IGN Review of NBA Live 08
When we first got word that EA would be expanding its sports division to encompass Wii fully, we were psyched. The company nailed Madden in the Wii's opening year, following it up with a slightly less polished version of gaming's greatest football franchise, but still one that is well worth the cash, and evidence of hard work and dedication from EA's Wii department. Surely Tiger, NBA, and FIFA would follow suit, right? Right?
Wrong. NBA Live 08 for Wii is easily the weakest EA effort thus far on Nintendo's system, and that includes Madden, FIFA, Tiger, SSX, and even MySims; it's simply too thin. From the game's preliminary boot it may seem as though NBA Live has everything a Wii-owning b-ball nut would want, but it's simply not true, as the game lacks dynasty mode, create-a-baller, or any actual resemblance of true-to-life basketball strategy whatsoever. This may be a game "anyone can play like a pro" in, but if Wii isn't your first system, or if NBA Live isn't your premiere basketball experience you'll be hugely disappointed with what it has to offer.
NBA Live features the same EA Family Play modes as Madden and FIFA this year, allowing virtually anyone to pick up a controller and get a simplistic sports offering with knowing little to nothing about videogames at all. In NBA Live Family Mode you'll worry only about shooting, passing, stealing, and blocking, each assigned to either vertical or horizontal waggle as the players move around the court automatically. Unfortunately the game just isn't fun to play, as it's far too easy to sink shots, you feel disconnected from the game entirely, and the motion isn't always as responsive as you'd like.
Oftentimes we'd have enough time to post up for a shot, repeat the action again to try and bypass the wonky motion detection, and actually have enough time to holler at another IGN editor to witness the lack of jumpshot taken while we flick up and down repetitively. Sure, most of the time the motion works just fine, and though it's extremely simple it's still pretty responsive, but when it glitches out, it does it with reckless abandon. In a smart move by EA though, ramping up from Family Play to full control mode is a smooth transition; simply plug in the nunchuk and you're good to go.
As for options and game modes, NBA Live is playing shorthanded compared to the other versions. Online is there, and from what we've played it's pretty decent overall as far as connection speed and lag goes, but you'll again only be playing single games with no online tournaments or added play modes. Go into a lobby or join quick-play; simple as that. Dynasty mode has been removed - something that even PS2 has - but the game is visually stronger when pitted side-by-side against the PS2 build, and runs in 16:9 and 480p. Season mode is amazingly basic though, allowing for little more than trades and scheduled games.
Instead you've got Party Mode, which consists of two mini-game modes; the three-point competition, and slam dunk contest. Both are extremely simple, using just a few Wii motions to shoot the long ball or pull off a variety of dunks in a active cinematic play mode - chose the dunk, do the motions, watch your player slam it home - but neither mini-games hold a candle to even a single Madden mini from 07/08. It's just too thin. A Wii-exclusive "Challenge Mode" has also been included this year, which basically takes a variety of superstars and puts them in classic game situations, having players complete challenges one-by-one as they rise the ranks of NBA history, but again it's amazingly basic. Pick your challenge, play through it, rinse, and repeat.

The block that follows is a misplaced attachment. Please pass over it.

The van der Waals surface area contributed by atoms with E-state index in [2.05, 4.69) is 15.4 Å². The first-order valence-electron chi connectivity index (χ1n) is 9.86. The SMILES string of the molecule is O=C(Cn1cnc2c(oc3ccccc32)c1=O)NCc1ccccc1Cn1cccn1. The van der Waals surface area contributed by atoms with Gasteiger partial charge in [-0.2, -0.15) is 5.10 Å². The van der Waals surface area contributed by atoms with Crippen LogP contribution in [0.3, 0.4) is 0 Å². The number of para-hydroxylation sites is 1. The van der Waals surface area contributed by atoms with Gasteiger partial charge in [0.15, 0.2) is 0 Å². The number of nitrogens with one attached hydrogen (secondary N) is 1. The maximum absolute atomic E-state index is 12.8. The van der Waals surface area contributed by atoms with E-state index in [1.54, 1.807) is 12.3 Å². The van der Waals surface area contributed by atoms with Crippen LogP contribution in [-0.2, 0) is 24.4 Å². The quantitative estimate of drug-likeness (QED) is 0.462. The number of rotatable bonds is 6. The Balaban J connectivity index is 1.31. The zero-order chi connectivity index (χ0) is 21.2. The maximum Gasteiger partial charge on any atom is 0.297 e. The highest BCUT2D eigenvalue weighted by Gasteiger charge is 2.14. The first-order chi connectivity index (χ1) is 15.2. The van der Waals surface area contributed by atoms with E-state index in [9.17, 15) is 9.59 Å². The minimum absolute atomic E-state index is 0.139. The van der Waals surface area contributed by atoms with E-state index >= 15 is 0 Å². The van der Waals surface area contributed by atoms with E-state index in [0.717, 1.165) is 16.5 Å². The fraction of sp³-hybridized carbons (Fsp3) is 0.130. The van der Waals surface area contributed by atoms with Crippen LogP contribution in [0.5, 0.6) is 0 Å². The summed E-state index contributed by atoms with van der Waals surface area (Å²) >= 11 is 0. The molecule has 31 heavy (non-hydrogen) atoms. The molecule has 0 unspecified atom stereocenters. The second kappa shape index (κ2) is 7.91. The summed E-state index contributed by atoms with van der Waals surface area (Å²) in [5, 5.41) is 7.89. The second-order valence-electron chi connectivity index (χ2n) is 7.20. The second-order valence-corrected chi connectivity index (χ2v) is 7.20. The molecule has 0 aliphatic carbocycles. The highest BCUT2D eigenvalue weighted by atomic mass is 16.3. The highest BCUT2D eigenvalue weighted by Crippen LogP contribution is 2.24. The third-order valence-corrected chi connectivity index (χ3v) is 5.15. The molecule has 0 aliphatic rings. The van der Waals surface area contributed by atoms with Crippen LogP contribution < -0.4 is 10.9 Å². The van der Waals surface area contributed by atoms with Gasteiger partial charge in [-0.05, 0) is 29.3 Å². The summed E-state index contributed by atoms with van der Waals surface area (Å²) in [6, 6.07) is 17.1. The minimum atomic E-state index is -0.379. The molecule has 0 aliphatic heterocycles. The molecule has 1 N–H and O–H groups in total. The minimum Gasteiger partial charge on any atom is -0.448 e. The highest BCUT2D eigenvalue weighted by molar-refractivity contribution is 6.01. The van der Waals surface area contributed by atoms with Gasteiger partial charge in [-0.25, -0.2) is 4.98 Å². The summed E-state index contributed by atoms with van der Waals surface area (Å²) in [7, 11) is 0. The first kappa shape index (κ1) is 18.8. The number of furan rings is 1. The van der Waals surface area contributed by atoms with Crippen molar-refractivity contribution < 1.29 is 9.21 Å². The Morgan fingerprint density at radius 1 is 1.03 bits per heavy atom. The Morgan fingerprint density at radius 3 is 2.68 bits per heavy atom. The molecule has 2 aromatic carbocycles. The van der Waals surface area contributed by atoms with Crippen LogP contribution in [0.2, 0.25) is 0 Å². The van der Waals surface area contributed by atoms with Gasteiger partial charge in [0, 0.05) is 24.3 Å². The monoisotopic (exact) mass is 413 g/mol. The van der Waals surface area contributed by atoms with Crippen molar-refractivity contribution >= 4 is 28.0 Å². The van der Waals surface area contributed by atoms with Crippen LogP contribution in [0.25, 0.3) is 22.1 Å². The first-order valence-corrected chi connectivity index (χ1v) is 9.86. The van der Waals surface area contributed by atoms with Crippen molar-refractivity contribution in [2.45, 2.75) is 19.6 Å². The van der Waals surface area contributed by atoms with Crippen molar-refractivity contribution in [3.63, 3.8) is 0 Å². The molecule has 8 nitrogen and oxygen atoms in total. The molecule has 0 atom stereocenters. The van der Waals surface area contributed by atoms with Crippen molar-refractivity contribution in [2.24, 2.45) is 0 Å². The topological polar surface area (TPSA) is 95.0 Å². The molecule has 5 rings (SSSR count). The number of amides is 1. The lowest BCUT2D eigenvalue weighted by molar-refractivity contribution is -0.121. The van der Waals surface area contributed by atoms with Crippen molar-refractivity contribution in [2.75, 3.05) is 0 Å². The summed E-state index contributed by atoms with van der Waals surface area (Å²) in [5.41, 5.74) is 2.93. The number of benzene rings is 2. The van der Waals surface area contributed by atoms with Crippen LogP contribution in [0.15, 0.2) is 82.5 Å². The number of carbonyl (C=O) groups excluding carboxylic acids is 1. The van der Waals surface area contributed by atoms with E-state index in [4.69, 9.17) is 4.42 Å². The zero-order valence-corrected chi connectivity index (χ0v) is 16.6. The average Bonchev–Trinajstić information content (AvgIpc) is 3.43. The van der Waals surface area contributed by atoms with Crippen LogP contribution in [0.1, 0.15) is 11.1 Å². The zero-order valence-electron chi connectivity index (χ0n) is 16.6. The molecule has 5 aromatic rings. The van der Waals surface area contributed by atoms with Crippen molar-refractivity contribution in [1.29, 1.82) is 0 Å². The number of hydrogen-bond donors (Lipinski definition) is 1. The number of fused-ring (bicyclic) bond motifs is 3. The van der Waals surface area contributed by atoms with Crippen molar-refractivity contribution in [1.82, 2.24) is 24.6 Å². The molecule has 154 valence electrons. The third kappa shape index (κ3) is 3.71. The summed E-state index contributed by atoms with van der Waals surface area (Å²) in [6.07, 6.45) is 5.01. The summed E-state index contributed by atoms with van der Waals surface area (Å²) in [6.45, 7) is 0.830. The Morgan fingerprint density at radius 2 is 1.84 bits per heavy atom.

It may not have a ton of different modes or depth, but even still that'd be fine of the core gameplay was on par with other EA efforts on Wii. Unfortunately, it isn't, as NBA Live is full of odd graphical and gameplay glitches; it is entirely unbalanced, far too easy, and a shell of its former self. Motion control is spotty and unreliable, character animations lack the necessary in-betweens to give off a fluid, realistic look, and gameplay is a mess, often disregarding rules like pass-in time limits, lane times, backcourt violations, or the like.
With the game running in default settings we fired up our first full exhibition math with the Miami Heat, only to realize that Jason Williams was unconscious from three-point range; he simply couldn't miss. Attributing it to his "star" ability we started passing through the starting line, shooting three after three while in single and double coverage; swish. Finally we got to The Diesel himself, Shaquille O'Neal. Remembering his keen ability to miss the backboard while shooting free throws, we posted Shaq up at the top of the arc, and nailed swish after swish with the big man from 24 feet out. Apparently it's true: With NBA Live 08 for Wii, anyone can play like a pro - even Shaq. For the record, during that game the big man was more Kazaam than he was O-Neal, as he went on to shoot 18/22 from beyond the paint; an 82% accuracy rating. The NBA Jam version of Shaq can't even post those numbers.
Of course when you crank up the difficulty levels the game starts to even out a bit, but even still it lacks the depth, solidarity in team control, and strategy that makes for a true game of basketball. Instead, you've got an easy-to-play, dumbed down version of NBA Live; something that only b-ball newcomers will want to touch. As far as presentation goes, the model detail is pretty strong, thought he game suffers from the aforementioned animation oddities and glitches that constantly come up. The audio section is by far the game's strongest point, including some solid hip hop tracks - Toxic by Mark Ronson is a must-hear - and decent commentary during games. It's a shame that the rest of the package lacks as much quality as Live's audio effort.
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